A corpus of spontaneous conversation is invaluable in illuminating the interactional pragmatics of kinship terminology, such as the differential epistemic leveraging of ego versus altercentric kinterm reckoning (Blythe 2010). Additionally, the unsolicited explication of genealogical relations in informal conversation provides an authentic Indigenous metalanguage of kinship, rather than the sorts of purpose-driven metalanguage that emerge within elicitation contexts. Further, when kinterms alleged from earlier sources fail to surface in conversational corpora, an investigation can be instigated into whether the use of the alleged forms has waned, or whether the forms were provided so as to satisfy a particular line of ethnographic questioning. Despite these benefits, complete reliance on conversational corpora for information on low-frequency items is impractical. Studying conversation is an extremely useful addition to the fieldworker’s toolkit and augments conventional ethnographic methods (including elicitation), but it does not replace them.2

All kinterms are deictic expressions that express a relationship between individuals or groups of individuals. Regular kinterms, or ‘binary’ kinterms (McGregor 1996, 2012), are two-place predicates. They express the relationship between a referent (the person being spoken about) and a propositus or anchor (the person[s] to whom the referent is being related). Thus, in the expression ‘your mother’, the kinterm ‘mother’ is grammatically anchored to the addressee by the possessive pronoun ‘your’. Essentially, ‘mother’, in this instance, has an overt second-person propositus. Kinterms can also be covertly anchored. Normally, a covert propositus is pragmatically recoverable through conventionalised connotation. Thus, if a man speaking to his wife uses the term ‘mum’, his wife will probably infer the term as being used for reference to his own mother, and not hers, and that a first-person propositus is being implied. If he then uses the same term ‘mum’ when addressing his child, those present will infer that the term is probably being used for reference to his wife, the child’s mother, and that a second-person propositus is being implied. If he then uses the term ‘mum’ when addressing his brother, the brother will probably infer a covert first-person inclusive propositus (i.e. our mother).

Trirelational kinterms are semantically dense referential items that express relationships between three individuals (i.e. they are three-place predicates). The Murrinhpatha trirelational term yilamarna expresses the relationship between a man and his brother. Unlike the ordinary brother term (ngathan), yilamarna also expresses the relationships between the man and his child (wakal) and between the child and the brother (yile, see Figure 53). The relationships between all three individuals are encoded. As most trirelational terms are anchored in two places, they effectively have two propositi. Thus, if the triad encompasses the speaker, the addressee and the referent, then we have the speaker as propositus and the addressee as propositus. Figure 54 compares a regular Bininj Gunwok term to an approximately equivalent trirelational term. The regular kinterm nakurrng (Figure 54, left) is overtly anchored to the addressee with the possessive pronoun ke, meaning ‘your MoMoBrSo’ (Garde 2002, p. 157). If the individual referred to previously is the nephew of a male speaker, the trirelational term ke nakurrng can also be used (Figure 54, right). Thus, the term would mean the person who is your MoMoBrSo and my ZiSo, given that you are my DaCh (Garde 2002, p. 422). In this case, the relationship of the referent to the speaker (kangkinj, mZiSo) and of the addressee to the speaker (mamamh, DaCh) are inferable because the now-fronted free pronoun ke appears in a more prominent position. Trirelational terms are more specific than their regular counterparts because they have more restrictive denotata. They can be used effectively for reference to only a subset of the individuals that could potentially be referred to with the regular kinterms.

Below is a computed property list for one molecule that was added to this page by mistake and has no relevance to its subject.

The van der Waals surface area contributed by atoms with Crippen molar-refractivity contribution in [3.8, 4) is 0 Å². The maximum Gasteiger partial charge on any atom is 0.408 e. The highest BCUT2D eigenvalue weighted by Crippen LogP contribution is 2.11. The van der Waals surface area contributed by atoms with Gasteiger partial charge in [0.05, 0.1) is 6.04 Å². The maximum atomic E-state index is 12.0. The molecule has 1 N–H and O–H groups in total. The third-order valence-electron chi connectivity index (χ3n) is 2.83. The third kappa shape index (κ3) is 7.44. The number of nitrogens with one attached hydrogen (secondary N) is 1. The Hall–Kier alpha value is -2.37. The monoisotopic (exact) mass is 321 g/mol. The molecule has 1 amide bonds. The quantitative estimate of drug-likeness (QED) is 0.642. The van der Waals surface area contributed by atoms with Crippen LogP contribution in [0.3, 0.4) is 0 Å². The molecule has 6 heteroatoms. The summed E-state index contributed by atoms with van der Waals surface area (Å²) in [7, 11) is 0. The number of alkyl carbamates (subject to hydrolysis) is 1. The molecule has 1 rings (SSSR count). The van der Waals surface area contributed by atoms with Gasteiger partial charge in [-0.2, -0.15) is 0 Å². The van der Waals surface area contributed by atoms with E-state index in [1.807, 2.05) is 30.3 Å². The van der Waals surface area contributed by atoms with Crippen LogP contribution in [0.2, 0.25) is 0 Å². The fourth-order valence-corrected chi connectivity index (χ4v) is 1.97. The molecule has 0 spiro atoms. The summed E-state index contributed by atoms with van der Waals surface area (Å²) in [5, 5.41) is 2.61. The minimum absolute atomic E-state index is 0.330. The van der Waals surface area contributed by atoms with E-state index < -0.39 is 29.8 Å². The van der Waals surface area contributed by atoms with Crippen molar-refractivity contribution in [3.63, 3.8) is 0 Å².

Figure 53: The Murrinhpatha trirelational kinterm yilamarna.

Source: Author’s work.

Figure 54: An ordinary Bininj Gunwok kinterm anchored to the addressee (left) and a trirelational kinterm anchored to both speaker and addressee (right). The term also encodes the relationship between speaker and addressee.

Source: Author’s work.